• Topic 7.7 - A Brief Look at the Life and Importance of Imam al-Mahdi (aj)

  • Topic 7.8 - Salawat and Atonement in Islam

  • Topic 7.9 - The Companions (Sahaba) of the Prophet According to the Qur’an

  • Topic 7.10 - Clerical Hierarchies in Muslim Communities

  • Topic 7.11 - Mosques in Islam

  • Topic 7.12 - The Philosophy of Karbala and Majalis

  • Topic 7.13 - A Brief Biography of Imam Ali ibn Abi Talib (as)

  • Topic 7.14 - The Battle of Karbala: A Brief History

Section 8 - Islamic Relationships, Sects and Conflicts
  • Topic 8.1 - Misconceptions about Shi’ism

  • Topic 8.2 - Major Sects of Islam

  • Topic 8.3 - Islam and Religious Conflicts

  • Topic 8.4 - Islam and Rights

  • Topic 8.5 - Sunnism and Shi’ism, beginnings and historical developments.

imge

Special Topics

Section 9 - Independent Topics
  • Topic 9.1 - Muslim Converts – Welcome to Islam!

  • Topic 9.2 - Basic Dos and Don’ts of Being a Muslim

  • Topic 9.3 - Halal Food and Zabiha

  • Topic 9.4 - Family, Parents and Marriage in Islam

  • Topic 9.5 - Marriage in Islam

  • Topic 9.6 - Islam and Sex

  • Topic 9.7 - Modesty in Islam

  • Topic 9.8 - Women’s Menstruation in Islam

  • Topic 9.9 - Music, Alcohol, Drugs and Pork in Islam

  • Topic 9.10 - Islam and Science

  • Topic 9.11 - A Reading List of Islamic Knowledge

  • Topic 9.13 - Ritual Prayers and Supplications in Islam

  • Topic 9.14 - Death & Burial Rituals in Islam

  • Topic 9.15 - The Battle of Armageddon: An Islamic View

  • Topic 9.16 - The Muslim Calendar

  • Topic 9.17 - Muslims and non-Muslims in the Shariah

  • Topic 9.18 - A Timeline of Major Events in Islamic History

  • Topic 9.19 - Introducing the Qur’an: Why it is the way it is

  • Topic 9.20 - The School of Imam Jafar al-Sadiq

  • Topic 9.21 - Major Fields in Islamic Studies

  • Topic 9.22 - The Caliphate in Sunni and Shia Islam

  • Topic 9.24 - Islam, Racism and Anti-Semitism

Section 10 - Islam, Religion, and Modern Controversies
  • Topic 10.1 - Modern Fallacies about God: where Theists and Atheists Agree

  • Topic 10.2 - Tawhīd: The Muslim God according to the Prophet Muhammad and the Ahl al-Bayt (as)

  • Topic 10.3 - God’s Existence: The Argument From Being (Wujūd)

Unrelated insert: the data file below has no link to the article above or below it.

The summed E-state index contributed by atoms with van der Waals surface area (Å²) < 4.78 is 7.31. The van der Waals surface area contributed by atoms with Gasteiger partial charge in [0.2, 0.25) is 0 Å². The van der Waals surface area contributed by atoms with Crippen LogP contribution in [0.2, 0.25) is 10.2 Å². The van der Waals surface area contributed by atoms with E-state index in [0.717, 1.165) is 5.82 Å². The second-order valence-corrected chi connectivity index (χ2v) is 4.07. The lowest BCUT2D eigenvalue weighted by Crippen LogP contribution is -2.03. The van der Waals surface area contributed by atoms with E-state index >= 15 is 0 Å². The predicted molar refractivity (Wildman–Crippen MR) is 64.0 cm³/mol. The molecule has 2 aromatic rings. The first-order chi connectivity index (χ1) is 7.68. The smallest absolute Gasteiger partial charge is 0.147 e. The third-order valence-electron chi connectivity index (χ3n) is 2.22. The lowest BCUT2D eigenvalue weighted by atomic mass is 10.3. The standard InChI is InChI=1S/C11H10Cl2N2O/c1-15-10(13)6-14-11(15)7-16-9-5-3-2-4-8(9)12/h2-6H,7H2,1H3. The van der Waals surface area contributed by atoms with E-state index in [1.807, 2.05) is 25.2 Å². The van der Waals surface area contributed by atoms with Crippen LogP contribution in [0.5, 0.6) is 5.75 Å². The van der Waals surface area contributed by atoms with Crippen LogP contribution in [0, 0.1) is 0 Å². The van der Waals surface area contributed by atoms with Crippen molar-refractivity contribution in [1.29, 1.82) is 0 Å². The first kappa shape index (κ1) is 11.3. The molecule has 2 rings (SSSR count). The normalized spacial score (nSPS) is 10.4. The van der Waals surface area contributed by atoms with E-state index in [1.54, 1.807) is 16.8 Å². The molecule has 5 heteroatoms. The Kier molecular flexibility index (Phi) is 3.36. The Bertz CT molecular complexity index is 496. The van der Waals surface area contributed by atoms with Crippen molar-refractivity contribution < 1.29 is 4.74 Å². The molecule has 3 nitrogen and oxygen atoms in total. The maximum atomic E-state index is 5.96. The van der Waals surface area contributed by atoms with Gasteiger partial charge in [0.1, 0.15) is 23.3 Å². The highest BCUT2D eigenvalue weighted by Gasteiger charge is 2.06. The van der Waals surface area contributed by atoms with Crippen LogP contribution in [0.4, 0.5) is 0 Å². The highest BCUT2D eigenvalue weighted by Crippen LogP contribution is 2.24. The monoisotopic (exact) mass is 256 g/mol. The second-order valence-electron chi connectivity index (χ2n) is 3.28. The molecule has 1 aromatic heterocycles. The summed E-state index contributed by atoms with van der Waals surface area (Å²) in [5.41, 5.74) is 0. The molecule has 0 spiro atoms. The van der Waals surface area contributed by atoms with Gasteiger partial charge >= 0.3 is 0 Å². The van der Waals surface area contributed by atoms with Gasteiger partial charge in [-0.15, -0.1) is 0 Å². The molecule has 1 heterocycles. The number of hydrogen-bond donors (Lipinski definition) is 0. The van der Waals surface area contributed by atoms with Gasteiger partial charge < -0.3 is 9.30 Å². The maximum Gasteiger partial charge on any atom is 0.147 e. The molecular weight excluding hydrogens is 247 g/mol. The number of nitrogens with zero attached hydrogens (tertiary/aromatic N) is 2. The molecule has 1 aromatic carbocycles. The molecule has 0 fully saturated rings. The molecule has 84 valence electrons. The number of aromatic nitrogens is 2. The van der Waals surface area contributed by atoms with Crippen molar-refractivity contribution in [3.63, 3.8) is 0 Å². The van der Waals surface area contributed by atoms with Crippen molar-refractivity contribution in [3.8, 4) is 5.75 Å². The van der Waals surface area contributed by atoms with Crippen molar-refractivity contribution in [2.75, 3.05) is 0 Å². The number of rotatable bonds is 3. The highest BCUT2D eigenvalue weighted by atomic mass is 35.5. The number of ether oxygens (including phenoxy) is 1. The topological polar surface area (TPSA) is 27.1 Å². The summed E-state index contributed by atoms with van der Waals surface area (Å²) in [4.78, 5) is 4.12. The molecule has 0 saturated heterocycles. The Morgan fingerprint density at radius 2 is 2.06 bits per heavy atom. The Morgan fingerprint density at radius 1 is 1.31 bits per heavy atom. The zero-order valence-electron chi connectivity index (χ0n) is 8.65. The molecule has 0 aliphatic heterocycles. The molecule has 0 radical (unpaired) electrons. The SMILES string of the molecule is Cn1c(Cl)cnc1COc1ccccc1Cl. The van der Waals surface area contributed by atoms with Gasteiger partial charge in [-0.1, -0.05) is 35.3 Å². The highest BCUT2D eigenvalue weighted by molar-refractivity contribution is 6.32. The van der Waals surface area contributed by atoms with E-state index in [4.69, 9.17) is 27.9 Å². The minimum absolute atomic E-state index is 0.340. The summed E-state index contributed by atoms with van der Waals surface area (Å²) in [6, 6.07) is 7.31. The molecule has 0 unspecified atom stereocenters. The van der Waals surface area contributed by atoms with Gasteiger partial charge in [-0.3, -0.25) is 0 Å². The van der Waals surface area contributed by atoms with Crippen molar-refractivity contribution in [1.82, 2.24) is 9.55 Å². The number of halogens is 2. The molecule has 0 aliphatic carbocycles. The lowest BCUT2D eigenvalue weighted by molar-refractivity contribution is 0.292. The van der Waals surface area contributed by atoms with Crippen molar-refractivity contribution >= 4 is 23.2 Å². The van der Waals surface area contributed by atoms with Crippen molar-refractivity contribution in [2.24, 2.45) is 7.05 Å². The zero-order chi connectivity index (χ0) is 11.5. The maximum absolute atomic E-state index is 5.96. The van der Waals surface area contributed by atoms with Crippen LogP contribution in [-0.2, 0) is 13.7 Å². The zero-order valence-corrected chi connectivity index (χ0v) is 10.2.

• Topic 10.4 - God’s Existence: The Kalam Cosmological Argument

  • Topic 10.5 - God’s Existence: The Argument From Design

  • Topic 10.6 - The Problem of Evil, Suffering and Pain

  • Topic 10.7 - Why did God Create Us? The Purpose of our Creation

  • Topic 10.8 - Why Humans Need Religion according to Islam

  • Topic 10.9 - Jahl and Spiritual Ignorance in Islam

  • Topic 10.11 - Do Non-Muslims Go to Hell?

The Effect of Culture and Environment in Shaping our Religious Choices

Abstract

The culture and environment affects the religious choices we make throughout our lives. However, we also have free will. Based on the circumstances we were given, Allah judges each and one of us in our own unique way.

INTRODUCTION 

 

Bismillāhir Rahmānir Rahīm, As-salāmu ʿAlaykum wa rahmatullāhi wa barakātuh. Peace be upon you brothers and sisters. 

 

Welcome back to the Muslim Converts Channel! There’s been a long debate on what makes us what we are, nature or nurture? Are we born the way we are, or does the environment determine it instead? Well, we know for sure that the environment does play a definitive role alongside other factors.  

 

Within the context of religion, the debate is similar. we know that we have free will and we know that we have some traits that we are born with, but we also know that our environment definitely affects us. Our environment includes cultural influences, our families, the kinds of things we watch and the kind of friends we have.  

 

In this lesson, we’ll take a brief look into how our cultures and environment shape our religious choices. 

 

BODY OF TEXT 

 

The Messenger of Allah (s) once said: 

 

"The example of a good companion and a bad companion is like that of the seller of musk, and the one who blows the blacksmith's bellows (respectively). So as for the seller of musk then either he will grant you some, or you buy some from him, or at least you enjoy a pleasant smell from him. As for the one who blows the blacksmith's bellows then either he will burn your clothes or you will get an offensive smell from him." 

 

Islam acknowledges the large role the environment plays in our religious life and by extension, the choices we make in the kinds of deeds we do, good or bad.  

 

Many hadiths from the Prophet and his Ahl al-Bayt (as) ask us to look at the family backgrounds of those whom we want to marry. It also asks us to be proper role models for our kids and warns us about the kinds of people we choose as friends.